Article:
The amount and severity of the light leaks you get can also depend on how good the seals on your camera are, but most people don’t get them beyond the first frame or two. I’m shooting an old Yashica Electro and I only had the one, which you can see here.

Where to buy CineStill 800T

There are certain stocks I’ve reviewed on this site that you’ll always be able to buy from your local film-carrying photography shop. You might not find them in the grocery store, but you’ll have no issue getting them from a specialist.

Then there are the ones that you probably won’t find even in your regular analogue-friendly outlets and where your only option is going to be ordering some online.

At the time of writing, CineStill 800T is sometimes the former and sometimes the latter. Places like Analogue Wonderland and even CineStill are often sold out. If you can’t wait for them to restock, you have eBay and Amazon as admittedly pricey alternatives.

A word of warning, though. Think carefully before buying the older version. Mine was okay but CineStill advise that earlier rolls with no retail box and/or no expiration date are likely – their words, not mine – age fogged.

You can check prices and availability through the links below.

cinestill 800t

Final thoughts on CineStill 800T

The bottom line on CineStill 800T for me is that I like it a lot. Not just for the results it gives, but for its uniqueness and the effort that goes into producing it too.

I think any serious new brand distributing films is a positive thing for the community. That includes the ones who rebadge films without modifying them, like Kosmo Foto for example.

It’s happened since forever; be that in the film industry or with countless other consumable goods. If a different label makes a film more attractive to some people and means it sells more, that’s a good thing for everyone that doesn’t want film to die.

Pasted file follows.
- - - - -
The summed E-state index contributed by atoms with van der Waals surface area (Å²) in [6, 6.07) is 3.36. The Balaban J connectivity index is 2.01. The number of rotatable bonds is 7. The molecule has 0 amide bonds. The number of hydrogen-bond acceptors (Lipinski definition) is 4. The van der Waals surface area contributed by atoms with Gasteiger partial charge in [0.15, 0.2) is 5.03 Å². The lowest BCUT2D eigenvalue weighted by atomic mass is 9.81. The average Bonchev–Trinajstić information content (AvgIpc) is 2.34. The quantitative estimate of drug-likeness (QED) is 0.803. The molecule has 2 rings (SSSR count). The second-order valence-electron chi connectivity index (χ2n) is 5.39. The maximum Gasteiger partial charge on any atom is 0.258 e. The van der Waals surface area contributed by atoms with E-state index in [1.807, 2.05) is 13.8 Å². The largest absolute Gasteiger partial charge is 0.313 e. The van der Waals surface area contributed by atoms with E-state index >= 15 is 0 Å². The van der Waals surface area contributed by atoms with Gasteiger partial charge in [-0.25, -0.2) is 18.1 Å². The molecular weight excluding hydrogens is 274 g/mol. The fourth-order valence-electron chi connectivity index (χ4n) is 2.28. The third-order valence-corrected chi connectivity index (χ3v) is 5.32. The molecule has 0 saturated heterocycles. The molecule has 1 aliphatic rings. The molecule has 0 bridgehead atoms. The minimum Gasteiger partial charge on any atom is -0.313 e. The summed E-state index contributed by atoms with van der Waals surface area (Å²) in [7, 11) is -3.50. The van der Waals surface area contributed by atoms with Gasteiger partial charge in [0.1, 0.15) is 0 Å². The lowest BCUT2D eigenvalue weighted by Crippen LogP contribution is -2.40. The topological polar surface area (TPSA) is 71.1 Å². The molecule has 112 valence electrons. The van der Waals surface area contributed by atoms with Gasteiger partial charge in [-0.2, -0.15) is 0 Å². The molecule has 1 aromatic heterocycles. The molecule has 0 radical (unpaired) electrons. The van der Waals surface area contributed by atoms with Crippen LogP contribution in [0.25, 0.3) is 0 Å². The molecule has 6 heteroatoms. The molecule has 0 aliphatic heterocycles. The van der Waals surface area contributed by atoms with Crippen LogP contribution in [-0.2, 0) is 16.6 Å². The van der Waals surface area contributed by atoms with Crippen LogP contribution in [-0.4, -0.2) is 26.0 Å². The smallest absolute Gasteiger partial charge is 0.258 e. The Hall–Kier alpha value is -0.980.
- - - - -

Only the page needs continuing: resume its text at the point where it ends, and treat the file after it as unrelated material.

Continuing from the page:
CineStill goes a step further, though. To pour in the time, money, effort and expertise needed to bring a genuinely new set of films to the market is a huge effort that deserves recognising and applauding.

Whether people think it’s a film for hipsters to take photographs of petrol stations and Asian street signs at night is immaterial. But even if it is, that means it’s playing a part in the relatively recent revival of analogue. That’s a good thing.

You don’t even have to shoot it that way either. You don’t have to shoot any film in a specific way. I got a bunch of daylight shots with my 800T that look like no other film I’ve tried before.

You can get whatever you want with yours. That might actually be petrol stations and Asian street signs. If so, brilliant. The important thing, as I’ve said so many times, is to go #shootfilmmakesomething.

With everything that goes into the production of CineStill 800T, it’s understandably not the cheapest film on the market. That clearly doesn’t stop it people from buying it though, as stocks are often low or completely sold out in many places.

CineStill are working on upping production, which I hope happens. The more they make, the more people like us can shoot.

If you want to get involved with some too, see if CineStill have any, pay a visit to Analogue Wonderland, or check on the ubiquitous eBay and Amazon for those newer boxed versions. 🙂

CineStill 800Tungsten High Speed (ISO 800) Color Film, 36exp. 135 DX Coded
  • Factory spooled into NEW high quality Dx-Coded Cartridges
  • Tungsten Balanced color negative motion picture film stock, safe for C-41 Processing (EI 800)
  • Remjet backing free, resulting in a unique halation effect

CineStill 800T has brilliantly carved out its own niche in the film photography world. Want to know what all the fuss is about? Come learn in this review.

written by
Hi, I'm Lee - creator of My Favourite Lens and the one whose work you're seeing whenever you read a post on here.
I shoot as much film as I can in as many different cameras as I can, and I enjoy playing with vintage lenses on digital cameras also.

Everything I do and what I learn along the way gets shared on here, to inform and inspire you to get out and shoot as much - and as well - as you can too.